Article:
Wolfenden LL, Diette GB, Krishnan JA, Skinner EA, Steinwachs DM, Wu AW. Arch Intern Med. 2003;163:231–236
Purpose of the Study.
To determine how physician estimates of patients’ underlying asthma severity affect asthma care.
A total of 4005 adult asthma patients enrolled in managed care organizations and the physicians who were primarily responsible for their asthma care were studied.
Patient- and physician-reported data were used to examine the relationship between physician estimates of underlying asthma severity and asthma care. Asthma patients were asked about asthma symptoms and asthma medical care. Asthma care questions included questions regarding medication use, self-monitoring, self-management, and allergy history and treatment. The physicians were instructed to evaluate the severity of their patients’ asthma, and 4005 patients had complete physician estimates of underlying severity. Relationships between physician severity classifications, patient-reported symptoms, and asthma care were examined, and multivariate logistic regression analyses were used to adjust for age, gender, race, and education.
The mean age of the respondents was 44.8 years; 83.5% were white and 70.1% were female. Almost 40% of respondents reported moderate symptoms and 50.1% reported severe symptoms, but 44.6% of physicians classified their patients’ underlying asthma severity as mild and 44.5% as moderate. After adjustment for patient-reported symptoms, the odds of receiving each component of asthma care were greater when the physician estimate of severity was moderate (odds ratio: 1.92; 95% confidence interval: 1.65–2.22) or severe (odds ratio: 4.97; 95% confidence interval: 3.58–6.89) than when the physician estimate was mild. The more severe the patient-reported symptoms, the more likely patients were to receive inhaled corticosteroids and peak flow meters but the less likely they were to have self-management knowledge, even after adjustment for physician estimates of severity. Physician-estimated severity was a stronger predictor of asthma care than were patient-reported symptoms.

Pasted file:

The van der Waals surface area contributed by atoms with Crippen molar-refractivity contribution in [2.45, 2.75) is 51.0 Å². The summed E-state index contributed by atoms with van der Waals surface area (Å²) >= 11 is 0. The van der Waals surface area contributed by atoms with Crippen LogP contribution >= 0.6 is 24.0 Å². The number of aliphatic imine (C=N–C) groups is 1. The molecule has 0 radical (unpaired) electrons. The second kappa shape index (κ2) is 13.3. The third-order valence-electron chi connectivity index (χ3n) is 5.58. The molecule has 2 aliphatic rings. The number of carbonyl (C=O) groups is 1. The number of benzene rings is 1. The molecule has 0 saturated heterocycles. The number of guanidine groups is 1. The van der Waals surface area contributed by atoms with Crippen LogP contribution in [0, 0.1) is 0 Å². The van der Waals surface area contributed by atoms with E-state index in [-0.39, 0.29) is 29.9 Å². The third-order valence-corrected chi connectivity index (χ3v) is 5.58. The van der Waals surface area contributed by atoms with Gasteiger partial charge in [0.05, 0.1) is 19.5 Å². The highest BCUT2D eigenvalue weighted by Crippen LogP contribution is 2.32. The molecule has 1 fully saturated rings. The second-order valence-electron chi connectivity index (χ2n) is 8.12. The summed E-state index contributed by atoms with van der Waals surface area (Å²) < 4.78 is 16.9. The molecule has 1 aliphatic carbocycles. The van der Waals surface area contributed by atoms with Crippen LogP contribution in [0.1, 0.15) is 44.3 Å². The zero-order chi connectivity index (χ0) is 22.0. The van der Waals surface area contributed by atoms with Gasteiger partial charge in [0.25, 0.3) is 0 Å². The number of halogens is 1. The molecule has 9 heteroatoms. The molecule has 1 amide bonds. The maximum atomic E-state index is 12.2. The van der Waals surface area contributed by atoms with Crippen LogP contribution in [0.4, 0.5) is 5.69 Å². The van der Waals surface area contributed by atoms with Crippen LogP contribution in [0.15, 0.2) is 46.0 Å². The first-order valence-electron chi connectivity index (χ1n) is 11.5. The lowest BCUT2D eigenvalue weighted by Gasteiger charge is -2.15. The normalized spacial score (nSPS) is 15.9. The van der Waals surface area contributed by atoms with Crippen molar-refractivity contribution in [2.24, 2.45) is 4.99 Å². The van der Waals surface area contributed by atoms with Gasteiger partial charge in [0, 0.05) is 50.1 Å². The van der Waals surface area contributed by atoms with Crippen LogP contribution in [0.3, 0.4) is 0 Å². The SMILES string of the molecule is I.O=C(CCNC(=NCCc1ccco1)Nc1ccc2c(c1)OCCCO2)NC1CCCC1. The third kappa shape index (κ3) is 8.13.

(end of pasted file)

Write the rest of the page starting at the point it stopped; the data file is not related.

In a population of adult asthmatic patients, physician estimates of asthma severity determined the asthma care reported by patients but physicians might underestimate asthma severity, resulting in suboptimal care.
These results suggested that physician underestimation of asthma severity may lead to the delivery of asthma care that is not consistent with national guidelines. Because the participants were predominantly white female adults, these results may not be applicable to other populations. In addition, physician estimates of underlying severity were obtained 1 to 6 months after patients reported symptoms, resulting in a time lag that might explain at least some of the discrepancy between patient-reported symptoms and physician estimates of underlying severity. Studies of pediatric asthmatic patients are needed, to determine the prevalence of physician underestimation of asthma severity and its effects on asthma care and ultimately on asthma outcomes.